GDPR and Travel History?

On a personal level, my replacement Oyster Card got lost int he post and so I’ve due my fiver back and my balance of £38.25

I note, however, unlike I would expect with GDPR, I don’t seem to have any access to all of the data that Transport for London have collected about my travel.

“If you are a registered Oyster or contactless payment card customer, you can access your journey/payment history and other personal information by signing into your online account. Oyster card journey history is retained for 8 weeks after the card has been used, and for contactless payment cards, journey history is retained for 13 months.” – Access your data - Transport for London

Why isn’t there a place to get all your your data, above sending an email to [email protected].? It seems very … severe to be removing access just because you’ve got a new Oyster or Contactless card.

Or am I in error? The help page listed about says nothing about it being deleted when you change cards.

Hi @briantist - unfortunately I can’t really give an answer in this case as Oyster is not in my area of expertise and I don’t have access to your data to answer the question (good GDPR practice!)

I’d suggest contacting the contact centre using their Oyster form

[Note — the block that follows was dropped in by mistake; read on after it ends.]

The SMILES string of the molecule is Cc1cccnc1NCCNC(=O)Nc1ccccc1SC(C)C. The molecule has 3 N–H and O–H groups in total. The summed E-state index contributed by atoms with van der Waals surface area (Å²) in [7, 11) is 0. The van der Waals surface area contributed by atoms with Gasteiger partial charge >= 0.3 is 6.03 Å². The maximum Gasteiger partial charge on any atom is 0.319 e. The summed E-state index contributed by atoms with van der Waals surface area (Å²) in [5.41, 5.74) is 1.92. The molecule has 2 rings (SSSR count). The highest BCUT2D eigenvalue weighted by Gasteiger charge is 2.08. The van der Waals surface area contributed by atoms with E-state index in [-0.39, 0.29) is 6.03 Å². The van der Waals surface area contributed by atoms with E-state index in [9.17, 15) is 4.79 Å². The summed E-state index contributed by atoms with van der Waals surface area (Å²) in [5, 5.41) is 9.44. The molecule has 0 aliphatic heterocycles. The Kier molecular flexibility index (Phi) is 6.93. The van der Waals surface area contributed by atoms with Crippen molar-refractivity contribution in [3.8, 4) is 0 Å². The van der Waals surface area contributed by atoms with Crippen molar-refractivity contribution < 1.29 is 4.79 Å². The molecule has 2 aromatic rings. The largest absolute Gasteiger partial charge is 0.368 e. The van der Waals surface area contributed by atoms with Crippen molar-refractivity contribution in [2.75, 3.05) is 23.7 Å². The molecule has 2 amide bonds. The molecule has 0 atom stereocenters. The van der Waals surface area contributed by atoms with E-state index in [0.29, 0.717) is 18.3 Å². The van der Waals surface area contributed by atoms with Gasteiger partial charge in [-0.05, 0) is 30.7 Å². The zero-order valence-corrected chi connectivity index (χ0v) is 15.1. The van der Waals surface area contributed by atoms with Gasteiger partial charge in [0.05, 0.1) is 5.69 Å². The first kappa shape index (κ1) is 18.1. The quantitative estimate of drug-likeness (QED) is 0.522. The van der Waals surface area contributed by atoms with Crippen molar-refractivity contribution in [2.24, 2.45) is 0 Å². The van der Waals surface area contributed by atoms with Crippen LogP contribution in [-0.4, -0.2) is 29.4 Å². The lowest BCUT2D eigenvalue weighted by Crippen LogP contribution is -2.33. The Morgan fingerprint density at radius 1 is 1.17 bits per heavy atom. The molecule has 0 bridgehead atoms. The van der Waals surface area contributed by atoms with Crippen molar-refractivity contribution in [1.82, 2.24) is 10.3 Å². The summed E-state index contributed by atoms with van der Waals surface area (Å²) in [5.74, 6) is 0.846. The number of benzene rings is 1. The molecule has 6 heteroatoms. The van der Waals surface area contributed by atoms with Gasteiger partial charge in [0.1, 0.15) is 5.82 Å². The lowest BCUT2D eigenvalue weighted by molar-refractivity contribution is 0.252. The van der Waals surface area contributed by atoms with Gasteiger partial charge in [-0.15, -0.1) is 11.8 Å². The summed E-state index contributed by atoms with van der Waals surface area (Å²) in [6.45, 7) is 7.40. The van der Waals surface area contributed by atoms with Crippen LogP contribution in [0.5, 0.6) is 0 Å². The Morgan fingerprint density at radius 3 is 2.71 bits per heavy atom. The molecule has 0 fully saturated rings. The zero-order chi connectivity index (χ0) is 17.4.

Thanks,
James

@jamesevans Thanks.

I really wouldn’t expect you to have my data or access my data, but good GDRP practice should allow a data subject to be easily able to access data collected by them.

Anyway, it’s more a matter of interest rather than a pressing concern so I will use the form you suggested.

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Also of interest, what data is collected for those with a freedom pass?

  • I presume it’s the same data as Oyster
  • but the FP user doesn’t have an online account
  • is it, theoretically at least, possible for an FP user to have an online account to be able to access details of their journeys in the same way that an Oyster user could do?

@harry

Have you tried adding the card number to an account at https://oyster.tfl.gov.uk/oyster ?

That seemed like a possible answer. But I tried it and “You can’t add this type of Oyster card to an online account”.

It does at least confirm that it recognises it as being an Oyster card though.

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@harry

That’s very interesting in itself. I’m not sure what other type of card you might expect to provide London Transport services?

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I’ve thought more about the situation and started to wonder whether the funding arrangement might mean that it was not even necessary to permanently record freedom pass journeys. Perhaps, for example, it would be only necessary to log the journeys in bulk, but not to attribute them to specific individuals.

I found two documents that help towards understanding the system:

The second is dated 2013 so a bit old, but presumably the principle still applies.

If I’ve understood the above correctly:

  • TFL knows what journeys were made on each freedom pass, but not who owns it
  • The boroughs know who owns each freedom pass, but the documents don’t explicitly cover whether councils get details of individual journeys
  • Councils aren’t billed for individual journeys or daily.weekly caps but instead pay TFL an annual assessment which is based on the aggregated total of FP journeys made in a previous 2 year period
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